Identifying the fundamental units of diversity among Bacillus isolates from "Evolution Canyons" III

Elizabeth B. Perry, Danny Krizanc, Alejandro P. Rooney, Johannes Sikorski, Eviatar Nevo, Frederick M. Cohan

Research output: Contribution to journalArticlepeer-review


Bacterial systematics currently lacks a theory-based approach to identify the fundamental units of ecology and evolution. Consequently, a single bacterial species typically contains multiple phylogenetically and ecologically distinct lineages. Thus, the species of bacterial systematics are too broadly conceived to help the microbial ecologist who seeks to behold the full ecological diversity within a community, and to determine the interactions and functions of its ecologically distinct populations. Here, we review some of our recent work aiming to discover the ecologically distinct populations of a clade through analysis of DNA sequence diversity. We have developed an algorithm to compare simulations of bacterial sequence evolution with observed sequence diversity patterns within a clade. By finding the set of parameters that give a maximum likelihood fit between evolutionary simulations and actual sequence data, we are able to estimate lineage-specific rates of evolution and to make predictions about sequence clusters that correspond to ecologically distinct populations (ecotypes). We applied this approach to bacterial isolates of "Evolution Canyon" III in the southern Negev Desert. Within the Bacillus subtilis-B. licheniformis clade, our simulation identified numerous putative ecotypes, some of which were shown to be strongly associated with different microhabitats, confirming their ecological distinctness. Also, several confirmed ecotypes were found to be grouped within a single named species, demonstrating the power of the algorithm to discern ecologically significant variation that is beyond the current focus of bacterial systematics. These findings highlight the promise of a theory-driven approach to identify fundamental units of bacterial diversity.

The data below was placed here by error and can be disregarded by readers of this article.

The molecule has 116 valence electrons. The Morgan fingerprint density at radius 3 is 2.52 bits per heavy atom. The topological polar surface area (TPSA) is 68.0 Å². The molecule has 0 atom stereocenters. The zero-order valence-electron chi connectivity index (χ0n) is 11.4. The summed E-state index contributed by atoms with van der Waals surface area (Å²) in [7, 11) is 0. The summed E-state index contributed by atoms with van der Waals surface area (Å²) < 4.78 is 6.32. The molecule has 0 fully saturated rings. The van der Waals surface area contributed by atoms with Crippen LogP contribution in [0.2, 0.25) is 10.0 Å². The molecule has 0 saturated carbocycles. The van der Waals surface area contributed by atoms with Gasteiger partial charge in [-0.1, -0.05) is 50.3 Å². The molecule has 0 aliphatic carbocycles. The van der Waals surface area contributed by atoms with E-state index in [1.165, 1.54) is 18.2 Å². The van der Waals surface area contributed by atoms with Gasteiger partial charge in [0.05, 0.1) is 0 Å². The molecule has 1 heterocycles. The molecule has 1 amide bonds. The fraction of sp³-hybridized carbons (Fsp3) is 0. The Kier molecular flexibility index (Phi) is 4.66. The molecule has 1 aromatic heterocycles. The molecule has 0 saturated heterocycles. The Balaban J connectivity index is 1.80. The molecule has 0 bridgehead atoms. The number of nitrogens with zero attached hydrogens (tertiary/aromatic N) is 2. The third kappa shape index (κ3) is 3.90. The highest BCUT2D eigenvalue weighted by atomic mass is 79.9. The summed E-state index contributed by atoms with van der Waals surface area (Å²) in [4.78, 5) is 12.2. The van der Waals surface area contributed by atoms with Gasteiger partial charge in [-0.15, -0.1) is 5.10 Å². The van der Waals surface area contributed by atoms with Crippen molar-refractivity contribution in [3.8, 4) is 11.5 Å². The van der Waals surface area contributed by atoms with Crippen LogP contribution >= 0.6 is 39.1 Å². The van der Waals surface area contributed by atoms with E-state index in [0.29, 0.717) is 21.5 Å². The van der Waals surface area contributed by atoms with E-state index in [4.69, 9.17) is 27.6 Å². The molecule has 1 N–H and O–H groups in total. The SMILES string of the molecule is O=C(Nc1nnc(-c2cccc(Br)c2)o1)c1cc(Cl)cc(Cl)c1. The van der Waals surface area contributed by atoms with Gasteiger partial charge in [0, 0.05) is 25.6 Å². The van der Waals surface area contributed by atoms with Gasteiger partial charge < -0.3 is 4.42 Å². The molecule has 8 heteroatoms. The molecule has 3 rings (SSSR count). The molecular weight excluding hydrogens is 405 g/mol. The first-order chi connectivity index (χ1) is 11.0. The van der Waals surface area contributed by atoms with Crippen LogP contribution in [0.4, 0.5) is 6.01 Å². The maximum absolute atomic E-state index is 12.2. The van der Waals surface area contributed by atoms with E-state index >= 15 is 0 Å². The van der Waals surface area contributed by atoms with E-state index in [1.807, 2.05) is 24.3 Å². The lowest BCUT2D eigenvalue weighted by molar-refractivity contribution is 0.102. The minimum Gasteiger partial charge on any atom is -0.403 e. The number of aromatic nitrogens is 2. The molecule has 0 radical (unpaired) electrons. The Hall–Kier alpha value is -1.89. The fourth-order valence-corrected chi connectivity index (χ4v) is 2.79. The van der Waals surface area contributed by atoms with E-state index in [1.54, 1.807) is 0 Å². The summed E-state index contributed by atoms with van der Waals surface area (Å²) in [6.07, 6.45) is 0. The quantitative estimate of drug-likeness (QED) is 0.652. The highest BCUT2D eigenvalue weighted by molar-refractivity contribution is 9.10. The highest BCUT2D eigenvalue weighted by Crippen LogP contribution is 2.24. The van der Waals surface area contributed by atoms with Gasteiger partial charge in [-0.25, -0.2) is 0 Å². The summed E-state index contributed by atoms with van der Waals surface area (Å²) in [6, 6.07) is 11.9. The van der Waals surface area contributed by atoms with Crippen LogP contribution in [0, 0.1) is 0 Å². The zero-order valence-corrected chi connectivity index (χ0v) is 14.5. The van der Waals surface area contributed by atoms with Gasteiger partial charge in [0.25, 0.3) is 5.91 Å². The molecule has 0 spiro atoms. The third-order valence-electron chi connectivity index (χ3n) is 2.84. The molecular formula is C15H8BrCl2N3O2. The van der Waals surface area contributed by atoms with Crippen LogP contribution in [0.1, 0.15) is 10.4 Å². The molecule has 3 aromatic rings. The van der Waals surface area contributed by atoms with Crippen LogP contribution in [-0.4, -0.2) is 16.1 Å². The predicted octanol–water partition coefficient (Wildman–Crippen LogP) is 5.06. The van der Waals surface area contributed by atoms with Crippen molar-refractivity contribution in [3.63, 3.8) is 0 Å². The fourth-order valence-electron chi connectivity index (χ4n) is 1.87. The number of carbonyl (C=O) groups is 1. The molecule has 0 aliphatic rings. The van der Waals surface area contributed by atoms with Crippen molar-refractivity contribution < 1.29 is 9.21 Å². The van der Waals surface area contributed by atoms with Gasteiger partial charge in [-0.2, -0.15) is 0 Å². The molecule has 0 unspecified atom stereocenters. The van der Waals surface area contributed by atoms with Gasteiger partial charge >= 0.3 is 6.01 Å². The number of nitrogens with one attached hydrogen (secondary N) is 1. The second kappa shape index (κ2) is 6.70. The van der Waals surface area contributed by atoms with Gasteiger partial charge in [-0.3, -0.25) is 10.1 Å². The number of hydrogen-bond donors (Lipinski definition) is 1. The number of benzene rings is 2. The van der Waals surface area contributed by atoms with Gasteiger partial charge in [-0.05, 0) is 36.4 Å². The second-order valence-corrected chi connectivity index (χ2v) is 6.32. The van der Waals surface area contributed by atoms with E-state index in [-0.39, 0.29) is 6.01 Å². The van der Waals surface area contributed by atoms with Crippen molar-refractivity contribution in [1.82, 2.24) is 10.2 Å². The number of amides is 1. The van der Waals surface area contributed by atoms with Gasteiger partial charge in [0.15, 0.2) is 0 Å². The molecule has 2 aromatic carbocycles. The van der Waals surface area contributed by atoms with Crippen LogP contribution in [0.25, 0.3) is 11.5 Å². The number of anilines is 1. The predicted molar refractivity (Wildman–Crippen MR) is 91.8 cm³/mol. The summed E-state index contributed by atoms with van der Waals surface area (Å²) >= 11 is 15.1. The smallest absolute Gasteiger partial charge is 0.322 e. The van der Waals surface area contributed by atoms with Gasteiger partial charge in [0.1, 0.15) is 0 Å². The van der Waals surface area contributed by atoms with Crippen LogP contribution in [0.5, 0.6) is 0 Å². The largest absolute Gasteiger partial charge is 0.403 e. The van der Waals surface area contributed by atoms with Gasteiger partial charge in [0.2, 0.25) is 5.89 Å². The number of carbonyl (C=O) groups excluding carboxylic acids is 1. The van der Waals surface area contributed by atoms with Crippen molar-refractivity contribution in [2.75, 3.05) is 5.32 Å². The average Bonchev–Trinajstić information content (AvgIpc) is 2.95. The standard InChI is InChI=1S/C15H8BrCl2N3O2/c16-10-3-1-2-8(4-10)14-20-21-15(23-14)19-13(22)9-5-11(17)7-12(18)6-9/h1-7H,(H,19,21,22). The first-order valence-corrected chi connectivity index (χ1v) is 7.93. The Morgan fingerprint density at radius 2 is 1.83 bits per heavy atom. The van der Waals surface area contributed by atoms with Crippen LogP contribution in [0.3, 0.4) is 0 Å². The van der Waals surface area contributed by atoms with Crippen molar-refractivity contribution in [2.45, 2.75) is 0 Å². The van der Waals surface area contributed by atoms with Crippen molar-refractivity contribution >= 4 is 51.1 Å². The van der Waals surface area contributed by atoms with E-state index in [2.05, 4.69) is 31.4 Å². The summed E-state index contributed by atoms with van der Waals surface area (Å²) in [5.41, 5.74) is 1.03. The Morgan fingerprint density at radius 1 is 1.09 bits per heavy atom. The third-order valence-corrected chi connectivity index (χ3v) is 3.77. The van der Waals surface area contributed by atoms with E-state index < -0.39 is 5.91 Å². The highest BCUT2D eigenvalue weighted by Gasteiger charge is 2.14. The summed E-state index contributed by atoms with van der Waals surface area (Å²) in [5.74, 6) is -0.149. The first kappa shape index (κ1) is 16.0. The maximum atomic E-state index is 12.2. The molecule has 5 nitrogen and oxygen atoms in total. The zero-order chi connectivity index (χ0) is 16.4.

Original languageEnglish
Pages (from-to)543-552
Number of pages10
JournalIsrael Journal of Ecology and Evolution
Issue number3-4
StatePublished - 2006


  • Bacterial diversity
  • Ecotype
  • Periodic selection
  • Species concept

ASJC Scopus subject areas

  • Ecology, Evolution, Behavior and Systematics
  • Animal Science and Zoology


Dive into the research topics of 'Identifying the fundamental units of diversity among Bacillus isolates from "Evolution Canyons" III'. Together they form a unique fingerprint.

Cite this